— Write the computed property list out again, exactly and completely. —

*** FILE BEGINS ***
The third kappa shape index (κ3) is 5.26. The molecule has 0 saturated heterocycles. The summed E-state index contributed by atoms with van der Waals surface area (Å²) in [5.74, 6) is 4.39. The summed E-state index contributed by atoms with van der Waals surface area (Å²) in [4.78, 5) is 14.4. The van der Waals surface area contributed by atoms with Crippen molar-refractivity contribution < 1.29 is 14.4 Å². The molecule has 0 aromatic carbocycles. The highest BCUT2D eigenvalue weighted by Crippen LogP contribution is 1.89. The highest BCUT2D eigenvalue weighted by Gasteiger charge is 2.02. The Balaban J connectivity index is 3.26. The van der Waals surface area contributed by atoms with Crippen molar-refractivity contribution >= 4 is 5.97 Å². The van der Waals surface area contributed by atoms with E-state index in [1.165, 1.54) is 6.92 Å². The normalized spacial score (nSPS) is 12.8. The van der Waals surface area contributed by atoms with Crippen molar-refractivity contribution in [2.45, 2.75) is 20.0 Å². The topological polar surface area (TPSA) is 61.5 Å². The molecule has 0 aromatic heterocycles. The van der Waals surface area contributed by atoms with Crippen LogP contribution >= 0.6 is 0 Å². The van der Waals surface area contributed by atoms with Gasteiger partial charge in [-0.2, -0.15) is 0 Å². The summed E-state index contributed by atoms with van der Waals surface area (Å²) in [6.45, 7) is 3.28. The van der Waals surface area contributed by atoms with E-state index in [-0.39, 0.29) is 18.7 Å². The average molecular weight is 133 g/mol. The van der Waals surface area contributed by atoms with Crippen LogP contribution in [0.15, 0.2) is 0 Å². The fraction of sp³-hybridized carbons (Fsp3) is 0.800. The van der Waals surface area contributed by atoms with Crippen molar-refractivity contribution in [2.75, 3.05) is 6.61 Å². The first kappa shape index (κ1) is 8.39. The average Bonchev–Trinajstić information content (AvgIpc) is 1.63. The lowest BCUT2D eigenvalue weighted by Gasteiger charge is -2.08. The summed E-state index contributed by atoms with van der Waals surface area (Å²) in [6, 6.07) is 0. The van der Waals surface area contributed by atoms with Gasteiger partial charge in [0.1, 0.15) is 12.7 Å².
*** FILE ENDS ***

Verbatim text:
The third kappa shape index (κ3) is 5.26. The molecule has 0 saturated heterocycles. The summed E-state index contributed by atoms with van der Waals surface area (Å²) in [5.74, 6) is 4.39. The summed E-state index contributed by atoms with van der Waals surface area (Å²) in [4.78, 5) is 14.4. The van der Waals surface area contributed by atoms with Crippen molar-refractivity contribution < 1.29 is 14.4 Å². The molecule has 0 aromatic carbocycles. The highest BCUT2D eigenvalue weighted by Crippen LogP contribution is 1.89. The highest BCUT2D eigenvalue weighted by Gasteiger charge is 2.02. The Balaban J connectivity index is 3.26. The van der Waals surface area contributed by atoms with Crippen molar-refractivity contribution >= 4 is 5.97 Å². The van der Waals surface area contributed by atoms with E-state index in [1.165, 1.54) is 6.92 Å². The normalized spacial score (nSPS) is 12.8. The van der Waals surface area contributed by atoms with Crippen molar-refractivity contribution in [2.45, 2.75) is 20.0 Å². The topological polar surface area (TPSA) is 61.5 Å². The molecule has 0 aromatic heterocycles. The van der Waals surface area contributed by atoms with Crippen LogP contribution >= 0.6 is 0 Å². The van der Waals surface area contributed by atoms with Gasteiger partial charge in [-0.2, -0.15) is 0 Å². The summed E-state index contributed by atoms with van der Waals surface area (Å²) in [6.45, 7) is 3.28. The van der Waals surface area contributed by atoms with E-state index in [-0.39, 0.29) is 18.7 Å². The average molecular weight is 133 g/mol. The van der Waals surface area contributed by atoms with Crippen LogP contribution in [0.15, 0.2) is 0 Å². The fraction of sp³-hybridized carbons (Fsp3) is 0.800. The van der Waals surface area contributed by atoms with Crippen molar-refractivity contribution in [2.75, 3.05) is 6.61 Å². The first kappa shape index (κ1) is 8.39. The average Bonchev–Trinajstić information content (AvgIpc) is 1.63. The lowest BCUT2D eigenvalue weighted by Gasteiger charge is -2.08. The summed E-state index contributed by atoms with van der Waals surface area (Å²) in [6, 6.07) is 0. The van der Waals surface area contributed by atoms with Gasteiger partial charge in [0.1, 0.15) is 12.7 Å².